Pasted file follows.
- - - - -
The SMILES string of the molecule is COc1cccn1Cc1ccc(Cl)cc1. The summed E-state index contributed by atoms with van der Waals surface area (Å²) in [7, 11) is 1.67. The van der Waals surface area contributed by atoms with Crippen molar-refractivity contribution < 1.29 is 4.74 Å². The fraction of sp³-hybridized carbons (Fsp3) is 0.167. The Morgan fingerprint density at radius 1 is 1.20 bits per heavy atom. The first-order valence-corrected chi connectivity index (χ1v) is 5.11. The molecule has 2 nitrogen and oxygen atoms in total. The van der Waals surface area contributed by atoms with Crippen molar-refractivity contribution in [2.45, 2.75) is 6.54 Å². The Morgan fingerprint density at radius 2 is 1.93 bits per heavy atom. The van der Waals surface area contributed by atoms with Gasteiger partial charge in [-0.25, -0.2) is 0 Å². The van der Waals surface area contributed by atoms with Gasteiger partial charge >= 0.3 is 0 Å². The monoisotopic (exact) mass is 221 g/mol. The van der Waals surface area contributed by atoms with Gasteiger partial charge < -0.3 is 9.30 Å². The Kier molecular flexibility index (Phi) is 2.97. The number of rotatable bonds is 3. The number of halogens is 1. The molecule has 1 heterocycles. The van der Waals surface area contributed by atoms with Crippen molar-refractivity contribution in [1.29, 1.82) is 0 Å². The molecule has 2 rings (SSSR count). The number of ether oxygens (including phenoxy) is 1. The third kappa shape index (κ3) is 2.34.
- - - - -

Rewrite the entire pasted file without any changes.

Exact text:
The SMILES string of the molecule is COc1cccn1Cc1ccc(Cl)cc1. The summed E-state index contributed by atoms with van der Waals surface area (Å²) in [7, 11) is 1.67. The van der Waals surface area contributed by atoms with Crippen molar-refractivity contribution < 1.29 is 4.74 Å². The fraction of sp³-hybridized carbons (Fsp3) is 0.167. The Morgan fingerprint density at radius 1 is 1.20 bits per heavy atom. The first-order valence-corrected chi connectivity index (χ1v) is 5.11. The molecule has 2 nitrogen and oxygen atoms in total. The van der Waals surface area contributed by atoms with Crippen molar-refractivity contribution in [2.45, 2.75) is 6.54 Å². The Morgan fingerprint density at radius 2 is 1.93 bits per heavy atom. The van der Waals surface area contributed by atoms with Gasteiger partial charge in [-0.25, -0.2) is 0 Å². The van der Waals surface area contributed by atoms with Gasteiger partial charge >= 0.3 is 0 Å². The monoisotopic (exact) mass is 221 g/mol. The van der Waals surface area contributed by atoms with Gasteiger partial charge < -0.3 is 9.30 Å². The Kier molecular flexibility index (Phi) is 2.97. The number of rotatable bonds is 3. The number of halogens is 1. The molecule has 1 heterocycles. The van der Waals surface area contributed by atoms with Crippen molar-refractivity contribution in [1.29, 1.82) is 0 Å². The molecule has 2 rings (SSSR count). The number of ether oxygens (including phenoxy) is 1. The third kappa shape index (κ3) is 2.34.